The newest Flow Book for Paper Lovers is filled with 300 pages of paper goodies. Book artist Rachel Hazell delved into it and made a hanging star from the paper she found inside. Here, she gives us step-by-step instructions on how to do it.
You will need:
- glue stick
- bone folder
- patterned/colorful paper (preferably from the Flow Book for Paper Lovers)
- hole punch
- ribbon or string to hang
This is how you do it:
Choose your favorite papers and cut them into squares. Be as precise as you can. You’ll need five squares for each star, ideally.
Fold each square in half, straight edge to straight edge. Open out and repeat, so that each square is divided into four equal parts. It’s important that both of these folds are from the same side, so that they look exactly as the square shown below right. These are described as valley folds in origami. Do all the square folds first.
Next, make a diagonal fold on each square, opposite to the square folds you’ve just done.
You can see here how the diagonal fold is opposite to the square fold on each of these pieces. Depending on which way up the paper is, you will have two valley folds and one diagonal mountain fold, or two mountain folds and one diagonal valley fold… Sounds confusing? Sorry! It just makes the next part much easier this way.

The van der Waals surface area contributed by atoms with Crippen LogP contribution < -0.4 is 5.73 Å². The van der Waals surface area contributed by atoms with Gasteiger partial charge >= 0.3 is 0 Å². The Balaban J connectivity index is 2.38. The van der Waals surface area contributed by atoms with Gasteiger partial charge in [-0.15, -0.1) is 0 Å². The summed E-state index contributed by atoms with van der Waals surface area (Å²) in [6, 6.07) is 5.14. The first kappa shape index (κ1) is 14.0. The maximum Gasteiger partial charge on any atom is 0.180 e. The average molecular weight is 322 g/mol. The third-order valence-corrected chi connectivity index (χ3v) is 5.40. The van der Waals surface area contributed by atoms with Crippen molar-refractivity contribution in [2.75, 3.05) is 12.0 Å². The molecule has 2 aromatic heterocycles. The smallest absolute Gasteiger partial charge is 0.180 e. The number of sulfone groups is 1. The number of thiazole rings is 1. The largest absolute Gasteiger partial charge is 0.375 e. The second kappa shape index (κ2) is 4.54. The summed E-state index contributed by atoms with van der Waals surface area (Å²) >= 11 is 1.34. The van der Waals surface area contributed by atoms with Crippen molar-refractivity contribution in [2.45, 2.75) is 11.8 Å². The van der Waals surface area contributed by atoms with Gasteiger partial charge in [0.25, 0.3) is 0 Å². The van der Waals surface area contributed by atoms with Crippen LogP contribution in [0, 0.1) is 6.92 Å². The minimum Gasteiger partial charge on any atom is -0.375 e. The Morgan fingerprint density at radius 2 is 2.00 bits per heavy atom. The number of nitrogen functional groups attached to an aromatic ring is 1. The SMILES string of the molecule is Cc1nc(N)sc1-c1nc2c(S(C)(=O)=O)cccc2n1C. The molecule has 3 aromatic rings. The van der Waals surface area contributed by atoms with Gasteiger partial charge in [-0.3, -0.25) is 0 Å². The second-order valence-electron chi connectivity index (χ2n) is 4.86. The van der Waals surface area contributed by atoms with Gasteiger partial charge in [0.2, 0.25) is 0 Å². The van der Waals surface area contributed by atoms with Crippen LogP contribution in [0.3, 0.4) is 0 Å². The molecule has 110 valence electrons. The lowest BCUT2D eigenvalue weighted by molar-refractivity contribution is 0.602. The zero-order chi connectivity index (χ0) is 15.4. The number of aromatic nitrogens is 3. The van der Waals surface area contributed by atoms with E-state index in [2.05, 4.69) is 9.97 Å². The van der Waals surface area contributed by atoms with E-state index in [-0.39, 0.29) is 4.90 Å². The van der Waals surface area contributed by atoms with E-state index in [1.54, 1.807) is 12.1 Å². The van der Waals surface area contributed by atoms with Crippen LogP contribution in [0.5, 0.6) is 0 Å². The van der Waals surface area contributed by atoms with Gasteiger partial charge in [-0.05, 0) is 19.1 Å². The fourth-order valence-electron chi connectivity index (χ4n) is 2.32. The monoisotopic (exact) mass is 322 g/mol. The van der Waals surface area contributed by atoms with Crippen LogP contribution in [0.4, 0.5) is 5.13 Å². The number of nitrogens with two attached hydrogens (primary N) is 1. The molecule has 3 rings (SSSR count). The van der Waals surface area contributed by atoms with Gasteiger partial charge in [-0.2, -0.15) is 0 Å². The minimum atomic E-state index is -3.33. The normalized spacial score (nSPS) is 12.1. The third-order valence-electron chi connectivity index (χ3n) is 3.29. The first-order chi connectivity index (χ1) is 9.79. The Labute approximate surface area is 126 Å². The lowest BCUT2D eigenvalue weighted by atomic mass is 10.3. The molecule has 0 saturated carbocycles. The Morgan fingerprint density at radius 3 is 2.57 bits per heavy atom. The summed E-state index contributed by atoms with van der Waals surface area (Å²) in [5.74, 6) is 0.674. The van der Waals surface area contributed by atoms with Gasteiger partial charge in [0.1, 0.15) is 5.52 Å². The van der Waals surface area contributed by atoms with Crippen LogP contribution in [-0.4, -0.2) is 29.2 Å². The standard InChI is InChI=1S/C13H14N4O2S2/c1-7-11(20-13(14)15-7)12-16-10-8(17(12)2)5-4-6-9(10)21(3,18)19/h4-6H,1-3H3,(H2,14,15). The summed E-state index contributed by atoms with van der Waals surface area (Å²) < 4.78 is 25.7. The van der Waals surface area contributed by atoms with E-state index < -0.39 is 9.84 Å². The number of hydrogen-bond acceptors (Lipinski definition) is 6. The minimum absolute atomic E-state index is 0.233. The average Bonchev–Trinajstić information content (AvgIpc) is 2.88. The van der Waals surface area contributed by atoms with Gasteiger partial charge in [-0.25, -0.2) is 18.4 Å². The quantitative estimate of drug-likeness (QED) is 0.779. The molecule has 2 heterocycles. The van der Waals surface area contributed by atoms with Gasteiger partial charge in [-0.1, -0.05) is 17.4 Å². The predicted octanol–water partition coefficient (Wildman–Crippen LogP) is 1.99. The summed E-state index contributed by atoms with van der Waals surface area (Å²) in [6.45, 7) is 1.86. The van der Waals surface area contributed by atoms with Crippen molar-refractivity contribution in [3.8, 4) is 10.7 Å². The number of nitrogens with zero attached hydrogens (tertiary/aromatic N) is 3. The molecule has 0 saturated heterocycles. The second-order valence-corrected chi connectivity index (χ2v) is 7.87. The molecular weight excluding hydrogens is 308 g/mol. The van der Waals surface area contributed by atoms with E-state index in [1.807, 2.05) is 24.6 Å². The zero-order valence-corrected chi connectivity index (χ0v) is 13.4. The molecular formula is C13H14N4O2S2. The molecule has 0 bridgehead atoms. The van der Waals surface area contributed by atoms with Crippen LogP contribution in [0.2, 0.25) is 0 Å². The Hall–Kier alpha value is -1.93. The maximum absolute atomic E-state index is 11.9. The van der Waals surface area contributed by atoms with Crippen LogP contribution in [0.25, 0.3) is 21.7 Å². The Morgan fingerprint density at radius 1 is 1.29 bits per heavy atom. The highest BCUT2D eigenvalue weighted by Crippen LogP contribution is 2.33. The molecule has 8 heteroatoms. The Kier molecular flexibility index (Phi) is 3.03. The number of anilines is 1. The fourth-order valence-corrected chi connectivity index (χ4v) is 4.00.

With the diagonal fold as a valley, place the forefingers of each hand on the diagonal line, drawing each half together (see below).
This is called a frog fold. Ingenious eh?
Fold all your squares into frog folds.
Now, use the glue stick to cover the top of the first square, right to the edges. (Below, my finger is pointing where to glue!)
Place your second folded piece carefully on top, making sure that the middle point (where all the folds meet) is lined up with the one underneath.
It will look like this from the other side.
Four squares glued together look pretty good.
Five look more starry. I recommend not gluing the final square to the first square so that it can be folded flat for storage. I’ve also noticed that more than five squares makes the hanging star bottom heavy.
Keep forming stars in different combinations of pattern and color.
Use a hole punch to go through the first and last squares, and thread some string or ribbon through the holes.
This is what you can do with it:
- Make whole constellations of hanging stars of different sizes!
- Write or print on the pages
- Fold it up and post it to a special person…
For more paper love, visit Rachel’s website.